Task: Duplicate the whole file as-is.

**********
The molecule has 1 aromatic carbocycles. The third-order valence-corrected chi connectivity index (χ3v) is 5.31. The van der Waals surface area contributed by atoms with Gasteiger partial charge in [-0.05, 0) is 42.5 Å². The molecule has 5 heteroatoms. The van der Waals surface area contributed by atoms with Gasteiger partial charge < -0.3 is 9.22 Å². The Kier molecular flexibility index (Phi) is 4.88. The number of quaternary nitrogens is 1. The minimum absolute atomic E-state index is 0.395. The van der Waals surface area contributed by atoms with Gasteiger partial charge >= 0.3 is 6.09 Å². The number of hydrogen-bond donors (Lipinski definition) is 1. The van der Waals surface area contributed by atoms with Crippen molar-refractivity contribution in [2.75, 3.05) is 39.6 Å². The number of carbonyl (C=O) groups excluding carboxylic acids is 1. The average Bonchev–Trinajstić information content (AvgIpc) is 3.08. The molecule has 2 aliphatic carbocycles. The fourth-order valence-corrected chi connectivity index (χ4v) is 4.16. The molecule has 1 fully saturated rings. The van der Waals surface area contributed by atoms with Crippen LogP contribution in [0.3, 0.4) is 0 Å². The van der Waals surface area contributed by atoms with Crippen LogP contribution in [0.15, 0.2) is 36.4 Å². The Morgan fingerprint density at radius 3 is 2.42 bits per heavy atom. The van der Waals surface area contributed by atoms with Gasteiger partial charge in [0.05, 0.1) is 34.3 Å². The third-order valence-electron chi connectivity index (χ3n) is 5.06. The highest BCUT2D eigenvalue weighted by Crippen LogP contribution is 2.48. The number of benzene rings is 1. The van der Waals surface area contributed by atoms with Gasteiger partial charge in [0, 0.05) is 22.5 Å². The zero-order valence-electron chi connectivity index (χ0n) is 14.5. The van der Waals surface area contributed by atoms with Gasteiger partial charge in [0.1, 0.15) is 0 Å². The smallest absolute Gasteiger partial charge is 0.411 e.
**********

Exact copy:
The molecule has 1 aromatic carbocycles. The third-order valence-corrected chi connectivity index (χ3v) is 5.31. The van der Waals surface area contributed by atoms with Gasteiger partial charge in [-0.05, 0) is 42.5 Å². The molecule has 5 heteroatoms. The van der Waals surface area contributed by atoms with Gasteiger partial charge < -0.3 is 9.22 Å². The Kier molecular flexibility index (Phi) is 4.88. The number of quaternary nitrogens is 1. The minimum absolute atomic E-state index is 0.395. The van der Waals surface area contributed by atoms with Gasteiger partial charge >= 0.3 is 6.09 Å². The number of hydrogen-bond donors (Lipinski definition) is 1. The van der Waals surface area contributed by atoms with Crippen molar-refractivity contribution in [2.75, 3.05) is 39.6 Å². The number of carbonyl (C=O) groups excluding carboxylic acids is 1. The average Bonchev–Trinajstić information content (AvgIpc) is 3.08. The molecule has 2 aliphatic carbocycles. The fourth-order valence-corrected chi connectivity index (χ4v) is 4.16. The molecule has 1 fully saturated rings. The van der Waals surface area contributed by atoms with Crippen LogP contribution in [0.3, 0.4) is 0 Å². The van der Waals surface area contributed by atoms with Crippen LogP contribution in [0.15, 0.2) is 36.4 Å². The Morgan fingerprint density at radius 3 is 2.42 bits per heavy atom. The van der Waals surface area contributed by atoms with Gasteiger partial charge in [0.05, 0.1) is 34.3 Å². The third-order valence-electron chi connectivity index (χ3n) is 5.06. The highest BCUT2D eigenvalue weighted by Crippen LogP contribution is 2.48. The number of benzene rings is 1. The van der Waals surface area contributed by atoms with Gasteiger partial charge in [0, 0.05) is 22.5 Å². The zero-order valence-electron chi connectivity index (χ0n) is 14.5. The van der Waals surface area contributed by atoms with Gasteiger partial charge in [0.1, 0.15) is 0 Å². The smallest absolute Gasteiger partial charge is 0.411 e.